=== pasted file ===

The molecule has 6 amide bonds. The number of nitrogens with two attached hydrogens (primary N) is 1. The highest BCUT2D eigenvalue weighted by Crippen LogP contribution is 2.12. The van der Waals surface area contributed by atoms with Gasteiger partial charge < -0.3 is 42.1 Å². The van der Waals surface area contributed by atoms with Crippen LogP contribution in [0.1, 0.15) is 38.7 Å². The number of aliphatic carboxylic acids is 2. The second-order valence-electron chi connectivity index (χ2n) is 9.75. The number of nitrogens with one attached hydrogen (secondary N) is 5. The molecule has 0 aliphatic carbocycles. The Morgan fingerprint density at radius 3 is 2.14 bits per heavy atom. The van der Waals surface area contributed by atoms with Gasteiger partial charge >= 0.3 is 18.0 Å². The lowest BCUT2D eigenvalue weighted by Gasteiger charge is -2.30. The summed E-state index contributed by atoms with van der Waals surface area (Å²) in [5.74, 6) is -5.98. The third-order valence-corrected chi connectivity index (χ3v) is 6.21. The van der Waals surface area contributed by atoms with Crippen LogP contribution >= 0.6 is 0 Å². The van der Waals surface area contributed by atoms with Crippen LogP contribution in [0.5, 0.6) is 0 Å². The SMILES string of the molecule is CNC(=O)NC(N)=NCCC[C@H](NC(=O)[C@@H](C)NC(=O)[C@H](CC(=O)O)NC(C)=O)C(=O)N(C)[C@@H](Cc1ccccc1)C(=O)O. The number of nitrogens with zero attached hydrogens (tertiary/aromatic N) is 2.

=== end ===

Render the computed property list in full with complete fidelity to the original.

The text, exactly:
The molecule has 6 amide bonds. The number of nitrogens with two attached hydrogens (primary N) is 1. The highest BCUT2D eigenvalue weighted by Crippen LogP contribution is 2.12. The van der Waals surface area contributed by atoms with Gasteiger partial charge < -0.3 is 42.1 Å². The van der Waals surface area contributed by atoms with Crippen LogP contribution in [0.1, 0.15) is 38.7 Å². The number of aliphatic carboxylic acids is 2. The second-order valence-electron chi connectivity index (χ2n) is 9.75. The number of nitrogens with one attached hydrogen (secondary N) is 5. The molecule has 0 aliphatic carbocycles. The Morgan fingerprint density at radius 3 is 2.14 bits per heavy atom. The van der Waals surface area contributed by atoms with Gasteiger partial charge >= 0.3 is 18.0 Å². The lowest BCUT2D eigenvalue weighted by Gasteiger charge is -2.30. The summed E-state index contributed by atoms with van der Waals surface area (Å²) in [5.74, 6) is -5.98. The third-order valence-corrected chi connectivity index (χ3v) is 6.21. The van der Waals surface area contributed by atoms with Crippen LogP contribution >= 0.6 is 0 Å². The van der Waals surface area contributed by atoms with Crippen LogP contribution in [0.5, 0.6) is 0 Å². The SMILES string of the molecule is CNC(=O)NC(N)=NCCC[C@H](NC(=O)[C@@H](C)NC(=O)[C@H](CC(=O)O)NC(C)=O)C(=O)N(C)[C@@H](Cc1ccccc1)C(=O)O. The number of nitrogens with zero attached hydrogens (tertiary/aromatic N) is 2.